“The other thing is your tertiary mission.  If the opportunity presents itself I want you to take teams down and reconnoiter their camps.  We have crews non-combatants staged off the main route who will come in and salvage materials if you determine the camp is secure and there are materials worth salvaging.”

Chad knew that none of the mortar crews were likely to survive the engagement.  He had seen the 122mm Godzillas in action.

And with that Pitoitua left them.

“Whaddya think?” Chad asked as they both studied the topo map of the area.

Chad beckoned his crews over to the table.  “You guys might as well learn how to do this.” he said.

“I don’t see any way to support all three missions with just two observation posts.” Kenny said.  His grammar tended to improve when he was tired.  He was WAY smarter than he let on.

“I agree.” Chad said.  “Are you thinking three observation posts or four?” Chad asked.

“Four.  Definitely four.  No telling if we will lose one or two of them to counter-battery fire.” Kenny said.

Pointing at the map Kenny said “I think we need one here, and here, here and maybe here.” pointing at a ridge west of I-5, two positions east of I-5 and one well south of the mortar positions.

“What is your thinking?” Chad asked.

“Each crew will have their own spotter but according to the briefing these EMP weapons are short range and we don’t have the ground as a reference.  Besides, the typical position of the spotters just won’t get a good look at them in 3-D.  The other part of my thinking is that the spotters will not be able to see the secondary mission from their positions.  We don’t want to move them up closer because Cali artillery is going to pound the snot out of that ridge.  Spotters are easier to kill than an entire mortar crew that had time to dig in.” Kenny continued.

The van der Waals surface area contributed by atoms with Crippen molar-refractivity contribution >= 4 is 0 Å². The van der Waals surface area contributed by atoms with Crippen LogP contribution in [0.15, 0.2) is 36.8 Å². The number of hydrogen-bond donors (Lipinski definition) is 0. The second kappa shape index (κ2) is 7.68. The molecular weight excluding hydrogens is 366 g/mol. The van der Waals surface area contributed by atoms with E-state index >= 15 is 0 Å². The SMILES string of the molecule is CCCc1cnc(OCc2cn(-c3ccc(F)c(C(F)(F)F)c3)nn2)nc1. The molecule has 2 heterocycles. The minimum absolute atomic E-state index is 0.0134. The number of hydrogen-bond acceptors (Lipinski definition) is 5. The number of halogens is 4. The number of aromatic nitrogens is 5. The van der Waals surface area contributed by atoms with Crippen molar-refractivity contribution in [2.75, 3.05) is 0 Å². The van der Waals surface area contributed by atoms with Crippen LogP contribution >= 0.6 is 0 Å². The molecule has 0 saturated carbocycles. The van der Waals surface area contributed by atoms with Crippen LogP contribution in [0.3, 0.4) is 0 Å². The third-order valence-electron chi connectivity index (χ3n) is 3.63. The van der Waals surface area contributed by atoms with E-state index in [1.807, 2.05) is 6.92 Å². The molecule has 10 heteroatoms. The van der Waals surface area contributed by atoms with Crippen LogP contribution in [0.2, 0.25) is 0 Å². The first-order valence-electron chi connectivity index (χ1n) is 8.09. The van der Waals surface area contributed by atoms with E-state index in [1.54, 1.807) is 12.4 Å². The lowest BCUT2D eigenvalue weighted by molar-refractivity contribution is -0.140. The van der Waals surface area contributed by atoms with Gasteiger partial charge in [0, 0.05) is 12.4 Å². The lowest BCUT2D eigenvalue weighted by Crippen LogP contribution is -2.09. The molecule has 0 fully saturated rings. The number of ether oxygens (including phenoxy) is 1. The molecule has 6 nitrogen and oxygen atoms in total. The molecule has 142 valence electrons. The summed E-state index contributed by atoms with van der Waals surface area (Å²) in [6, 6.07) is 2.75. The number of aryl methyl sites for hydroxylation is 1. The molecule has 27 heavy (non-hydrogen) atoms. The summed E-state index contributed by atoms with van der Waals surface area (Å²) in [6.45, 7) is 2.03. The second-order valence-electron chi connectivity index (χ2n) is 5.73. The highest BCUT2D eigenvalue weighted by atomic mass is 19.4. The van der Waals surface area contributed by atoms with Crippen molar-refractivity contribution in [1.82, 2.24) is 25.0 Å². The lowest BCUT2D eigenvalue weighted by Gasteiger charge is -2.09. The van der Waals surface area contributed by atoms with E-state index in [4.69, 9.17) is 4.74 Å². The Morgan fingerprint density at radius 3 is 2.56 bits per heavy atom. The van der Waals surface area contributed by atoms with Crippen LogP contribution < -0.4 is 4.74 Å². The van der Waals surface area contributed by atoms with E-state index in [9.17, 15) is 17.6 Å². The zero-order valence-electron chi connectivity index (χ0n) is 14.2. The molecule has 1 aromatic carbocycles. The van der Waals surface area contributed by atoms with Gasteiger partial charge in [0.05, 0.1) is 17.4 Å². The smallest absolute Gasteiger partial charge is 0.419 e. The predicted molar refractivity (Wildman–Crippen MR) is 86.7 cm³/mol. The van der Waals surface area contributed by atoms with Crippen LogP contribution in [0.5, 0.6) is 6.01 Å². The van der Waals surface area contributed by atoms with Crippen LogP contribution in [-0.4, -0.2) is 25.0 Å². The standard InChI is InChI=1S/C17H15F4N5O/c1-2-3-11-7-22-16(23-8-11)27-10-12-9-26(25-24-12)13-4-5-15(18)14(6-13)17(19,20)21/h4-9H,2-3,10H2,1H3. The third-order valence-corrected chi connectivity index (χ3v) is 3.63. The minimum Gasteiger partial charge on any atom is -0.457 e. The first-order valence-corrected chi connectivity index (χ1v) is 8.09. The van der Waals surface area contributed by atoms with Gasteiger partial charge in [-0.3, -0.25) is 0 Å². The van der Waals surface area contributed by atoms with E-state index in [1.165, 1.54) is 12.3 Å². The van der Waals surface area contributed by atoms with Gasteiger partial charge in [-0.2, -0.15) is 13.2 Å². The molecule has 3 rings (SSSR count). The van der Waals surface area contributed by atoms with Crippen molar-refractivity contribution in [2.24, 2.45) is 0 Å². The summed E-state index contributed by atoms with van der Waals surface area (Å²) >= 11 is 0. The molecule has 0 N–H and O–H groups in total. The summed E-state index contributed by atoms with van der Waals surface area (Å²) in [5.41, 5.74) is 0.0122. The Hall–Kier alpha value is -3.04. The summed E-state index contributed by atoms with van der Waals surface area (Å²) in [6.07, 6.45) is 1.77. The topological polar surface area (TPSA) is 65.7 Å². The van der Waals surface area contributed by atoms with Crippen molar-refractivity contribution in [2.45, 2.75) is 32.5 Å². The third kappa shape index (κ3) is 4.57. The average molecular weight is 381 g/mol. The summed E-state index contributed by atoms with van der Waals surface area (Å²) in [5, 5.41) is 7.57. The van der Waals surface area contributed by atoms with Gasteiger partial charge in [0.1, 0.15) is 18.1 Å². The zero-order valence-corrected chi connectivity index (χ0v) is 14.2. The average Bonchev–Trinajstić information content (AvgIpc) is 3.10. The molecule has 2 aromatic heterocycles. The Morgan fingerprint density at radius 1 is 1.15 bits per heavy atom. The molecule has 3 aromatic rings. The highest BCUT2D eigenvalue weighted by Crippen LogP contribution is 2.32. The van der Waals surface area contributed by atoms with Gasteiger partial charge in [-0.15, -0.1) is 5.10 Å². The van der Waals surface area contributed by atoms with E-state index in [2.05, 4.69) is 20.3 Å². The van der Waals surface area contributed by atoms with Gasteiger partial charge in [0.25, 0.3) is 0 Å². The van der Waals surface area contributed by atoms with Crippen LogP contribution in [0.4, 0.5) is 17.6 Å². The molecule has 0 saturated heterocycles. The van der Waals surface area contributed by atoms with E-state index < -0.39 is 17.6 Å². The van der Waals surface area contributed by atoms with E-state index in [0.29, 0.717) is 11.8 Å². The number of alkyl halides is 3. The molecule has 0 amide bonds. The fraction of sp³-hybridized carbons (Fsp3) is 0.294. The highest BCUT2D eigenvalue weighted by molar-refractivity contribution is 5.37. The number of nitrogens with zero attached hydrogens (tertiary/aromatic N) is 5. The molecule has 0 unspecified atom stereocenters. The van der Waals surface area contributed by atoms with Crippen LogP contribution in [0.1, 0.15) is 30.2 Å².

“OK, I need some volunteers to be our eyes and ears.  Two people per observation team.  Who wants the northwest post…it will be the hardest to get to and I need people who are not afraid of snakes and the dark.” Chad asked.

“OK, Dulce and Freddie, you have the northwest post.  Remember to drop a re-transmitter because we won’t have you in direct line-of-sight.  Grab your gear and enough food and water for the next 36 hours.”

“Who wants the southwest post?  I need a couple of folks who are really good at estimating distances.  You are going to be our best eyes-and-ears for the secondary mission, and looking at the number of EMP rounds they have staged I guarantee that we are going to get into the secondary mission.”

“Walt and Billy.  Ok, tell me why you think you are good at estimating distance and elevation?” Chad challenged them.

Walt replied, “Before Cal Exit me and my dad did a lot of goose hunting.  It is all about estimating how high up they are while you can see them through the sides of the blind.  You don’t jump up and shoot if you know they are too high.  It is a skill I had a lot of practice with, back in the day.”

“OK, Walt and Billy get the southwest post.  Same deal as for Dulce and Freddie.  Get over there while it is still dark.  We will not be able to relieve you for at least 36 hours so get comfortable.” Chad said.

”The other thing is that we will not be able to replace you if you get picked off, so be stealthy.  After all, if you can look straight north up I-5 for miles then everybody driving south on I-5 will be looking right at you.” Chad added.

Walt turned to Billy and said, “Yup.  Exactly like goose hunting.  Don’t want the geese to bust ya.”

Billy replied tersely, “Except geese don’t shoot back.”

Next Installment